AccorHotels has announced a USD1bn fund alongside Katara Hospitality to drive growth in sub-Saharan Africa.
The fund will target around 9,000 rooms across Accor’s portfolio of brands, as the company looks to return to its position of strength in the continent.
The fund will amount to up to USD500m in equity, of which Katara Hospitality and AccorHotels will contribute respectively up to USD350m and USD150m over the next five to seven years, with additional financing capacity reached through leverage and co-investments. It will target greenfield projects, brownfield projects and conversions of existing hotels through acquisitions.
The fund will also have a sustainable aspect, with the pair aimed to create the leading sustainable hospitality fund dedicated to Africa, bringing support to job creation, training, transfer of skills, local supply chain and communities in the region, operating in compliance with UN sustainable development goals.
Sheikh Nawaf bin Jassim bin Jabor Al Thani, chairman, Katara Hospitality, said: “We are delighted to have come to this strategic agreement with AccorHotels. It is evident in the recent times that Sub-Saharan Africa’s hospitality industry has made great strides, and follows the latest positive developments between the State of Qatar and Sub-Saharan Africa to enhance bilateral relations in different industries.
“Katara Hospitality is a government-owned organisation whose goals are naturally aligned to the country’s objectives; as the hospitality arm of the Qatar Sovereign Wealth Fund, we identify strategic investment opportunities in other markets; and we continuously optimise our international investments to make the best possible returns whilst at the same time safeguarding our economic future.”
Sébastien Bazin, chairman & CEO, AccorHotels said: “Having been present for over 40 years in Africa, we also know that there are increasing and sizeable needs for quality hospitality. Through this fund, we will match the expertise of Katara Hospitality together with AccorHotels’ world leading brand portfolio to accelerate our dynamic growth trajectory in the Sub-Saharan region. Above all, by this initiative, we demonstrate our shared intention to support sustainable development over the long-term on this continent”.
Trevor Ward, owner, W Hospitality Group, told Hotel Analyst: “This is a terrific announcement and a game changer if they can spend it, which I don’t think is going to be that easy, they are going to take a while to spend it. This has not been done before, although various people have talked about it. Hilton’s fund was for USD50m, but over 100 hotels.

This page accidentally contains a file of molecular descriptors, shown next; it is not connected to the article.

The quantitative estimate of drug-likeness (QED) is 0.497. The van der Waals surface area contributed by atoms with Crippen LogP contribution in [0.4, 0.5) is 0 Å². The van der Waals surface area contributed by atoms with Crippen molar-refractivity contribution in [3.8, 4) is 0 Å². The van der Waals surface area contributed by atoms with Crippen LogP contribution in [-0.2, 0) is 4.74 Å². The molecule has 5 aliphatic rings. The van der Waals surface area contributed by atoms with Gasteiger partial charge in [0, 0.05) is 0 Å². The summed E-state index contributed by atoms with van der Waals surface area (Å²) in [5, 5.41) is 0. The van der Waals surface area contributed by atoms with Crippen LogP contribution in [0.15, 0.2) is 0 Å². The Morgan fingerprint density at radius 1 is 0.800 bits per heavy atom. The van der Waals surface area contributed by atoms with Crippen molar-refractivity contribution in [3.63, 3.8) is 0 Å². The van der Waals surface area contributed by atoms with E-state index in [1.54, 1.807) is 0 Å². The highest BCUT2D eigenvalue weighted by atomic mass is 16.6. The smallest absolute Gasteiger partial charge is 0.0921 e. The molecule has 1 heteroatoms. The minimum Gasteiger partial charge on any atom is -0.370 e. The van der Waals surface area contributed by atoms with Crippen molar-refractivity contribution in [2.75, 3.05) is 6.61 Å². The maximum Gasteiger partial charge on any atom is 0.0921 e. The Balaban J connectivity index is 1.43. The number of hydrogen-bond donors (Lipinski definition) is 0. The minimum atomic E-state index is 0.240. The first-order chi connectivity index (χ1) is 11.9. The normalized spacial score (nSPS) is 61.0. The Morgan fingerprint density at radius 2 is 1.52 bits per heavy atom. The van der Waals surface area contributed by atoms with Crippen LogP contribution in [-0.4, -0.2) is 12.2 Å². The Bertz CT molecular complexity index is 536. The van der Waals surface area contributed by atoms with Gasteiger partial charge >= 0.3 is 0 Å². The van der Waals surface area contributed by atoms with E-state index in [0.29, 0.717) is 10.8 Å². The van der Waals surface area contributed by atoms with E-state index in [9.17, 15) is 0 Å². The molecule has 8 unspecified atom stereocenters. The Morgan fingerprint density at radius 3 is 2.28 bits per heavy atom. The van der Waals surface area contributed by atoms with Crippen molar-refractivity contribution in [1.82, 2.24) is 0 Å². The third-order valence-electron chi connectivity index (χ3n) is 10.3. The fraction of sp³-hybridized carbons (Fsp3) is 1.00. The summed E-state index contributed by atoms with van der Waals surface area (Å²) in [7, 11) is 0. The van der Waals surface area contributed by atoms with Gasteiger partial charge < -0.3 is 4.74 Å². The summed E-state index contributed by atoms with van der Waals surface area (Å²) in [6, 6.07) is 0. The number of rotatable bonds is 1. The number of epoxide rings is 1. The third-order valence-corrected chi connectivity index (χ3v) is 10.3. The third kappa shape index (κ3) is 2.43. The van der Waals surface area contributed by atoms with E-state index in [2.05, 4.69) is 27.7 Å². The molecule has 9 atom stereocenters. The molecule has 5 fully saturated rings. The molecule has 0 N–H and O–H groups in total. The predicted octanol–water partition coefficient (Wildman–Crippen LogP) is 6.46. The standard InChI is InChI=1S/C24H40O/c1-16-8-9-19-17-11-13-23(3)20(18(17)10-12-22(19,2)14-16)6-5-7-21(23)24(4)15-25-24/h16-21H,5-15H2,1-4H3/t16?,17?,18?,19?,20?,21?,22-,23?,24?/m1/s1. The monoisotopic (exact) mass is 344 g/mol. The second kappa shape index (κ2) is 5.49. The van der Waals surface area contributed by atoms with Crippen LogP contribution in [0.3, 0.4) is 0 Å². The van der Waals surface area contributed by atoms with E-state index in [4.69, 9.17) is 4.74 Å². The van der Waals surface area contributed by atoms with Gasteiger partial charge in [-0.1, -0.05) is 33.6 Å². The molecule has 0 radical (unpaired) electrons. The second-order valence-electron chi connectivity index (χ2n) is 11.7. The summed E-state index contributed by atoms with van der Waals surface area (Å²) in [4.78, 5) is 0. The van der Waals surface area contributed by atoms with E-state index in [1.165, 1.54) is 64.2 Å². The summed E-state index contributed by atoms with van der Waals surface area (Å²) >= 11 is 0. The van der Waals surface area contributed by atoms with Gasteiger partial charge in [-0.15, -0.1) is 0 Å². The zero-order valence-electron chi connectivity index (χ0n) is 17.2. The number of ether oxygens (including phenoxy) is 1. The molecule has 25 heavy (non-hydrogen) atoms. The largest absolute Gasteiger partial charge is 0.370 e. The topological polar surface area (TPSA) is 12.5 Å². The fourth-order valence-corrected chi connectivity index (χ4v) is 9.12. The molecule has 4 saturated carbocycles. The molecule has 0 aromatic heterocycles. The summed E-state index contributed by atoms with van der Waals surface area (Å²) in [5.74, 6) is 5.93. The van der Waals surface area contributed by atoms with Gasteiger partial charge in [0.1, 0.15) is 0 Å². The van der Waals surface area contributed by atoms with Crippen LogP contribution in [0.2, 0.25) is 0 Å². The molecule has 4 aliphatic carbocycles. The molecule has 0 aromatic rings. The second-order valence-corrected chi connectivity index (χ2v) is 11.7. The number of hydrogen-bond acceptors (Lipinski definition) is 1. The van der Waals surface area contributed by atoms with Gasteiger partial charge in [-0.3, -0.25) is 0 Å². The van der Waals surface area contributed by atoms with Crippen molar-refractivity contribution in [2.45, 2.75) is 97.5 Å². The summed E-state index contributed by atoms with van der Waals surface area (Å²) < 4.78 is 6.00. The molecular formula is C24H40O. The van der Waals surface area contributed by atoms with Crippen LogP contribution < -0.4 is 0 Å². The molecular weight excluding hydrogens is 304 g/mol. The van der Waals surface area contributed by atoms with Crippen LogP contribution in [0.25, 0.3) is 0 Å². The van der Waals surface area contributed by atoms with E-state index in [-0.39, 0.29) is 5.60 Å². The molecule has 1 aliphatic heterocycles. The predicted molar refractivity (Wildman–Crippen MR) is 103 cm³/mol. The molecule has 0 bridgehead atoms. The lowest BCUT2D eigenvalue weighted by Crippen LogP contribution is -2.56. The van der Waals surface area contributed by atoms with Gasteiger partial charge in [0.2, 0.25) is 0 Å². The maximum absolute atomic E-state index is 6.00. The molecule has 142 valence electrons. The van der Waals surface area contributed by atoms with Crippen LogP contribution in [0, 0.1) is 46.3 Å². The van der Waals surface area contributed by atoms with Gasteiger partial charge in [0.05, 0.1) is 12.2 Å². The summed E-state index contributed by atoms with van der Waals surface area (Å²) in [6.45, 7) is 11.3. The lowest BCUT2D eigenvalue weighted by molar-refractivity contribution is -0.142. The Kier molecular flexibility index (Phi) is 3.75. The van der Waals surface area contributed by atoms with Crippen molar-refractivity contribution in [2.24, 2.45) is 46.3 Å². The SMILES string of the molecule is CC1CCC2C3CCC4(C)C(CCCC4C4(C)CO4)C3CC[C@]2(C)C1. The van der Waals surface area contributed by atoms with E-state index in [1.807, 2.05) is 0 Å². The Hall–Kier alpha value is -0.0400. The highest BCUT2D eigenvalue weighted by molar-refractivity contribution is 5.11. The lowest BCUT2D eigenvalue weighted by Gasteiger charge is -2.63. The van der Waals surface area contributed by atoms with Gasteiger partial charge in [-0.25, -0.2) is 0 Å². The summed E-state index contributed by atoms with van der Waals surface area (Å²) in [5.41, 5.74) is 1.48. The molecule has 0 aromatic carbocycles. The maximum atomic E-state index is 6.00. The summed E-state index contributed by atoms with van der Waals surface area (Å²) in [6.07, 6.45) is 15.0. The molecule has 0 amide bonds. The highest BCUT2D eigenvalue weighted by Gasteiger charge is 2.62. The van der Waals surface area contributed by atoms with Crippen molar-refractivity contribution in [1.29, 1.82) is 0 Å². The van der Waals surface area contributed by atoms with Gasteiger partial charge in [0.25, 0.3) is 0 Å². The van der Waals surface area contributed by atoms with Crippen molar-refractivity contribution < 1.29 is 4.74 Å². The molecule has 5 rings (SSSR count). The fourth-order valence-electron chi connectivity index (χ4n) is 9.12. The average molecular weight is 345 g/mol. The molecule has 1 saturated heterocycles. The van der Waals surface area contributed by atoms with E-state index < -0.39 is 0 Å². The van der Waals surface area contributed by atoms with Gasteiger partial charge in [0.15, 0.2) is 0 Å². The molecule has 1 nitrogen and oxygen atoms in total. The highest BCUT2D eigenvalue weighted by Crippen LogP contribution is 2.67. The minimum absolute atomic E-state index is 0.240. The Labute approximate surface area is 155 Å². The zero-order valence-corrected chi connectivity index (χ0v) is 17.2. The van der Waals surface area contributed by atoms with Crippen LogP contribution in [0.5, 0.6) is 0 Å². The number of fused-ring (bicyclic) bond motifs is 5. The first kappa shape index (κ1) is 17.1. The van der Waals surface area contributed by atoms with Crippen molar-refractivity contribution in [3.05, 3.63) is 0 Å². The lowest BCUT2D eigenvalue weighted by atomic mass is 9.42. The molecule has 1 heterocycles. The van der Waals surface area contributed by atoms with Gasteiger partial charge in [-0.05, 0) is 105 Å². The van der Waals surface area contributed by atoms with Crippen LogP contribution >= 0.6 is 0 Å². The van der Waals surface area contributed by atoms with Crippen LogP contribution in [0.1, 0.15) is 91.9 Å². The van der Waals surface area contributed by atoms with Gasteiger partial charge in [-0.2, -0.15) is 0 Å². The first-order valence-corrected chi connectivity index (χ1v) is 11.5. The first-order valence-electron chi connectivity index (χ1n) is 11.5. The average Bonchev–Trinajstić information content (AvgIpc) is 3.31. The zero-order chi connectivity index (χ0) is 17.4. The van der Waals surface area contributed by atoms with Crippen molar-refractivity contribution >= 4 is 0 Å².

“This is for acquisitions and greenfield and they will have to be opportunistic. There are hotels to buy, but we suffer from over-priced assets, people have a very inflated sense of value. For the greenfield, it will be around product delivery, how to get it done, finding the team which can deliver.
“Accor were dominant in Africa and in particular in North Africa and Francophone West Africa and then they seemed to whither a bit, partially because of poor-quality hotels. Then they shot forwards as a result of new leadership. Since the Angola deal they are putting their money where their mouth is – I have been saying for ages that the operators sneed to invest if they are going to keep moving.”
The end of last year saw Hilton commit a total of USD50m over the next five years to support the continued expansion of its sub-Saharan African portfolio. The company said that the funds were intended to support the conversion of around 100 hotels in multiple African markets into Hilton branded properties, namely into its flagship Hilton Hotels & Resorts brand, the upscale DoubleTree by Hilton and the Curio Collection by Hilton.
The trend for development funds from overseas operators in Africa began with Rezidor Hotel Group’s Afrinord fund, alongside several Nordic development funds.
According to W Hospitality Group’s pipeline report 2018 found that growth in sub-Saharan Africa was higher than that in the north, with a pipeline of 298 hotels over 120, up 11% on the year. Within sub-Saharan Africa, West Africa was the largest region, with 48% of the pipeline.
Across Africa as a whole, Marriott International led the pipeline, with 93 hotels, while Accor came in fourth after Hilton and Radisson, with 37 sites. However, Hilton and Accor delivered some of the largest increases in the pipeline, each delivering increases of around 2,500 rooms. In terms of openings, Accor opened the most last year, with 11 sites, followed by Radisson with five.
HA Perspective [by Katherine Doggrell]: Accor has been looking to reclaim its position in Africa, which saw it somewhat sidelined after Marriott International’s purchase of Protea, which was then strengthened when it acquired Starwood Hotels & Resorts. The French group’s 2015 Angola deal promised much but rather fell by the wayside with the drop off in the oil price.
The question, as Ward raises above, is what to buy? Accor’s recent M&A frenzy suggests that buying hotels one by one is not really its bag, but what is there to consume, or at least consume a chunk of? Tsogo Sun is currently splitting into a hotel management company, a gaming outfit and a property group with gaming and hotel assets, which is not overly attractive. The group’s recent purchase of 50% of Mantis would fit well with Serena in Kenya, but it is also looking to expand at the economy end of the market.
The Accor we have become used to is the one of chunky deals and sure, you may say that USD1bn is chunky and so would my bank manager. But what the group needs is a Marriott/Protea deal. Or a Marriott/Starwood deal. With the former-Rezidor’s position currently looking uncertain, now might be the time to swoop and enjoy an instant portfolio injection.